Kyoto Protocol

The beast of capitalism has slid under most noses for too long, but now it is exhibited within the White House for all to see. Trump and his team are not 'maniacs', the world has not 'gone mad'. No these people know exactly what they are doing, and they love such escapist labels. It is precisely us, civil society, that must stop them in their tracks with this loud and clear message: you may have ruled the world until now, but no longer.
Regardless of the outcome of the UN Climate Summit this week and the UNFCCC proceedings in the next year, the People's Climate March will be an important event in climate change history. As Ban Ki-moon has demonstrated, it was an opportunity to unite as global citizens to reflect on our own role in creating the future we want.
Not only do we have a still strong second-term US president vowing to take executive action to set limits on carbon dioxide emissions, but his strong stance is going to empower other politicians and bureaucrats around the world, from China to the EU, India to Australia, as well as here in the UK, to take up the cudgels and fight again for effective action.
This week sees the start of the 18th Conference of the Parties of the UNFCCC, or COP18 for short, in Doha, Qatar. This should be a busy transitional COP, with much on the agenda to resolve and important steps forward being taken toward a long term international agreement.
Has the progress seen at Durban changed that? Immediate reaction to the outcome of the negotiations was decidedly mixed. A month on, with the spin having died down, what does a sober look at the facts tell us about what actually happened in Durban and what the implications might be?
The conclusion of the Durban Climate Change conference has produced mixed response along familiar battle lines. Critical Ngo's, jubilant Europeans and unsatisfied developing nations have all had their say in the aftermath of what looked set to be a repeat of Copenhagen in 2009.
The recent UN Climate Change meeting in Durban, South Africa was in many ways the marmite of such events. Opinions are polarised on whether to love or hate the outcome.
Where this ancient landscape runs into the Indian Ocean is Durban City and its suburbs, only 100 years old and home to three million people. For the past fortnight, another 10,000 people came to Durban from across the world over to discuss what to about manmade climate change.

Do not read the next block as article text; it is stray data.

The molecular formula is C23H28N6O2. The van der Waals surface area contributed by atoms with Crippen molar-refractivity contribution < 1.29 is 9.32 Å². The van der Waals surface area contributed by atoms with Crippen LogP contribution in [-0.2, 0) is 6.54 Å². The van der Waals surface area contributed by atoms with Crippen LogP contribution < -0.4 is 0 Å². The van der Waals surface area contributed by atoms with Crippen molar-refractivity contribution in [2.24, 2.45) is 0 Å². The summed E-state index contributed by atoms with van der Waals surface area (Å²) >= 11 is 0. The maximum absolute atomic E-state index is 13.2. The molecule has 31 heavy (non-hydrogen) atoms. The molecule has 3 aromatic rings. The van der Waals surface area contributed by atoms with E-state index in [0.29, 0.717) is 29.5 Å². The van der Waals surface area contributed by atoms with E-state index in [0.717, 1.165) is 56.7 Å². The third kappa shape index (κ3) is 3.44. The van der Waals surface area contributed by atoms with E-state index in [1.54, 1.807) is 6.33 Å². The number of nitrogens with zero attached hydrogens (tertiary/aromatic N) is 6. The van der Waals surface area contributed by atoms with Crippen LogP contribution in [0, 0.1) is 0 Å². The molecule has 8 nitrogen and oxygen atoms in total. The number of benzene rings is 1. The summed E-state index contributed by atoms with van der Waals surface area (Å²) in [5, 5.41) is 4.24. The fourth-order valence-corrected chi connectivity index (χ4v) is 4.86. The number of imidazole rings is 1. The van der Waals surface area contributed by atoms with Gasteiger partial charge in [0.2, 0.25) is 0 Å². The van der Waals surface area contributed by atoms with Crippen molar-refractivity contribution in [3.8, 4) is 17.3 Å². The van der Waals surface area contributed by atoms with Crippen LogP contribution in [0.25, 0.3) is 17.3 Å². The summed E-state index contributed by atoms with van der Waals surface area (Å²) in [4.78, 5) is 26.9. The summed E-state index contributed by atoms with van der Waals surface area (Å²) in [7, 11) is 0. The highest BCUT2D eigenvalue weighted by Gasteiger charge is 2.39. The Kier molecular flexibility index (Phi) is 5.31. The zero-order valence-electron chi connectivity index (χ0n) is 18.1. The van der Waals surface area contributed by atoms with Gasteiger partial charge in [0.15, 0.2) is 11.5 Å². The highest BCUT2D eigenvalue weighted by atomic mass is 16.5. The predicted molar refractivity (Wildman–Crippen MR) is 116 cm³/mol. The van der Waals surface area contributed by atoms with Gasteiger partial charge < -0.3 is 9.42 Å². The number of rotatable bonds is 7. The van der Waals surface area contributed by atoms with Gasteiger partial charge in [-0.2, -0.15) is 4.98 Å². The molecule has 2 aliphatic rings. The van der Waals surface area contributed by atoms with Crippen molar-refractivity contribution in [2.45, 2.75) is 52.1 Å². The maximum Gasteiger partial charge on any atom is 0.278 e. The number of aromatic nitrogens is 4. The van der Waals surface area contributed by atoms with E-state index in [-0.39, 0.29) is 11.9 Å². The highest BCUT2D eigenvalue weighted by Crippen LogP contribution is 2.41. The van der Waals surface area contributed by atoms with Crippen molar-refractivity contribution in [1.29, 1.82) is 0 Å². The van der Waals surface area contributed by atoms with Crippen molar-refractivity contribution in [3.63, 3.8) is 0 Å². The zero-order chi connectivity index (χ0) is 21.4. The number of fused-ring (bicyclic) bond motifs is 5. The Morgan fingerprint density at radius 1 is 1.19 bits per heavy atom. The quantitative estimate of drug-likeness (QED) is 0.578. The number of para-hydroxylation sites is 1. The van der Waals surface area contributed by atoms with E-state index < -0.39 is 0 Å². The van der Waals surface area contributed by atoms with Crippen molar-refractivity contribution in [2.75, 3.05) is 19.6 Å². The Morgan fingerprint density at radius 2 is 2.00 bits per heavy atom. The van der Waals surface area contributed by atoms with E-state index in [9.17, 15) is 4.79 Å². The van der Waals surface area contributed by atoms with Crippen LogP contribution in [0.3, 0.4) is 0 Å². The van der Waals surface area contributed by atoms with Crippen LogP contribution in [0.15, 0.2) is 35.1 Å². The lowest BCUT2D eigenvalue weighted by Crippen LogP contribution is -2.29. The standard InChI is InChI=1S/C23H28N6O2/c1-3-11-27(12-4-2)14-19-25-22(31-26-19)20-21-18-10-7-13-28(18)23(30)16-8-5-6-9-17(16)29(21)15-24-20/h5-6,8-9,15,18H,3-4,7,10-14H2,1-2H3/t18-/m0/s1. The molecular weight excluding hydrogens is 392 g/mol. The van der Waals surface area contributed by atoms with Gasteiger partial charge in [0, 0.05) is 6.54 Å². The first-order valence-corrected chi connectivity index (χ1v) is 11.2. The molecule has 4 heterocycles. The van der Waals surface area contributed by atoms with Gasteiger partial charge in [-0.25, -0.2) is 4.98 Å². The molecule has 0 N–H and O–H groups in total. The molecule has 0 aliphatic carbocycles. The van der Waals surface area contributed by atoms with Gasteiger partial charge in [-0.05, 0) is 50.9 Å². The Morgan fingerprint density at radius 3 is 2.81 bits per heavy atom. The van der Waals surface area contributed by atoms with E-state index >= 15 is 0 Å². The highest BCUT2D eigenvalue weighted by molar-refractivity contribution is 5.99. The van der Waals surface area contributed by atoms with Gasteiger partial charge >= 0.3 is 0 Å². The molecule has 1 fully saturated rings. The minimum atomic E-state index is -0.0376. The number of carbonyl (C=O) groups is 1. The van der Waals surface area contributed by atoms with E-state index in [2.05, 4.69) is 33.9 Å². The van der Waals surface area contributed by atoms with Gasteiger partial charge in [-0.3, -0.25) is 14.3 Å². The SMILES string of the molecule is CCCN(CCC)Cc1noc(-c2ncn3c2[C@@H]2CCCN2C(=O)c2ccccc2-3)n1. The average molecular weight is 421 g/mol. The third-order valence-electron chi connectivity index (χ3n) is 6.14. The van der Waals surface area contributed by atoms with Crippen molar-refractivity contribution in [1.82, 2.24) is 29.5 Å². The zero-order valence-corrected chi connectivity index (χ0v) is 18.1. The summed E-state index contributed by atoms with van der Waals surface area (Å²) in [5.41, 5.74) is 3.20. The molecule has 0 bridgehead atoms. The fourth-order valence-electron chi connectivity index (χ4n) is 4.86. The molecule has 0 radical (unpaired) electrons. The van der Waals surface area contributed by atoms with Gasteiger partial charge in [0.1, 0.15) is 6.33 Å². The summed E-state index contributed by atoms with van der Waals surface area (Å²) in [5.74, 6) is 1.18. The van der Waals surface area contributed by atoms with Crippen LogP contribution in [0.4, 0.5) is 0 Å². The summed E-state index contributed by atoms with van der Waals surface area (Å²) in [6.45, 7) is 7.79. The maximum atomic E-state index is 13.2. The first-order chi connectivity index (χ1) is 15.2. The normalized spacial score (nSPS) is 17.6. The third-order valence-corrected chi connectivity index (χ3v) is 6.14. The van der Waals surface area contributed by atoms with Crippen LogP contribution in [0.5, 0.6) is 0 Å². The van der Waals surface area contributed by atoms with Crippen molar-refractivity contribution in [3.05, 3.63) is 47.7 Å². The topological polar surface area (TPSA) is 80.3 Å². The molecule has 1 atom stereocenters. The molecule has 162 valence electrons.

In a scene in the BBC comedy series set in the WW1 trenches, Blackadder Goes Forth, Captain Blackadder enquires as to the wisdom of the British Army's tactics - why "go over the top" for the 16th time, when it had been a disastrous failure the last 15 times?
Carbon emissions have nearly doubled in the past 20 years, according to figures published by researchers at the University
Hundreds of climate change protesters have marched on the Houses of Parliament calling for the world's rich countries to
A new deal on climate change is the hope, but for the nearly 10,000 delegates of the UN’s conference in Durban on the eastern
Climatologists have recently issued a warning over global weather patterns, stating that the world will experience more severe storms, droughts and flooding and that they attribute this to increased man-made global warming. Durban should be a wake-up call for the world to listen and act.
As governments gather in Durban for the annual UN climate change conference, climate change is worryingly low down the international agenda. This is perhaps not surprising given the turmoil in the global economy. However, the stakes at Durban are very high. The meeting is the last real opportunity for governments to provide certainty on the future of the Kyoto Protocol and lay out a path to a future global climate agreement.
Governments can hardly claim they haven't been warned. In the last few weeks, four pieces of news have landed on their desks that ought to cause them grave concern. These weren't the latest growth rates or unemployment figures, or the latest credit rating agency downgrades. But they are every bit as worrying.
The level of carbon dioxide being pumped into the atmosphere has reached record levels, according to the US department of